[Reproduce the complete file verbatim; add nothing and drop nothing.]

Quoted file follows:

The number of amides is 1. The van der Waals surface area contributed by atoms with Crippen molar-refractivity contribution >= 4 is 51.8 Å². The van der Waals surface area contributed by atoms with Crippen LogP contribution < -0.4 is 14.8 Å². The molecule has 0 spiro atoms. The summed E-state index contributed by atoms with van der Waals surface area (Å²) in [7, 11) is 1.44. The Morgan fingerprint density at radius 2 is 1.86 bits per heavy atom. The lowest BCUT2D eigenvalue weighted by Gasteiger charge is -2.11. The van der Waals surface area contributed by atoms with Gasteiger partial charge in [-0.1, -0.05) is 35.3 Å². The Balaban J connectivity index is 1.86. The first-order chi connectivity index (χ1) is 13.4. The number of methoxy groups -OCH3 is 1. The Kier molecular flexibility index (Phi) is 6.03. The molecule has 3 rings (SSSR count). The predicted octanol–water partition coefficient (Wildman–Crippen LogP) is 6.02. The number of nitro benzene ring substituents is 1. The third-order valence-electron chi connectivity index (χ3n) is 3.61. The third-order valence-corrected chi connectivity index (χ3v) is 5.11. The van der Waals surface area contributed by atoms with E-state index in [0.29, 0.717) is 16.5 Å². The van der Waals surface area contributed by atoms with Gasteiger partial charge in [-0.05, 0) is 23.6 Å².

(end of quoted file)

The number of amides is 1. The van der Waals surface area contributed by atoms with Crippen molar-refractivity contribution >= 4 is 51.8 Å². The van der Waals surface area contributed by atoms with Crippen LogP contribution < -0.4 is 14.8 Å². The molecule has 0 spiro atoms. The summed E-state index contributed by atoms with van der Waals surface area (Å²) in [7, 11) is 1.44. The Morgan fingerprint density at radius 2 is 1.86 bits per heavy atom. The lowest BCUT2D eigenvalue weighted by Gasteiger charge is -2.11. The van der Waals surface area contributed by atoms with Gasteiger partial charge in [-0.1, -0.05) is 35.3 Å². The Balaban J connectivity index is 1.86. The first-order chi connectivity index (χ1) is 13.4. The number of methoxy groups -OCH3 is 1. The Kier molecular flexibility index (Phi) is 6.03. The molecule has 3 rings (SSSR count). The predicted octanol–water partition coefficient (Wildman–Crippen LogP) is 6.02. The number of nitro benzene ring substituents is 1. The third-order valence-electron chi connectivity index (χ3n) is 3.61. The third-order valence-corrected chi connectivity index (χ3v) is 5.11. The van der Waals surface area contributed by atoms with E-state index in [0.29, 0.717) is 16.5 Å². The van der Waals surface area contributed by atoms with Gasteiger partial charge in [-0.05, 0) is 23.6 Å².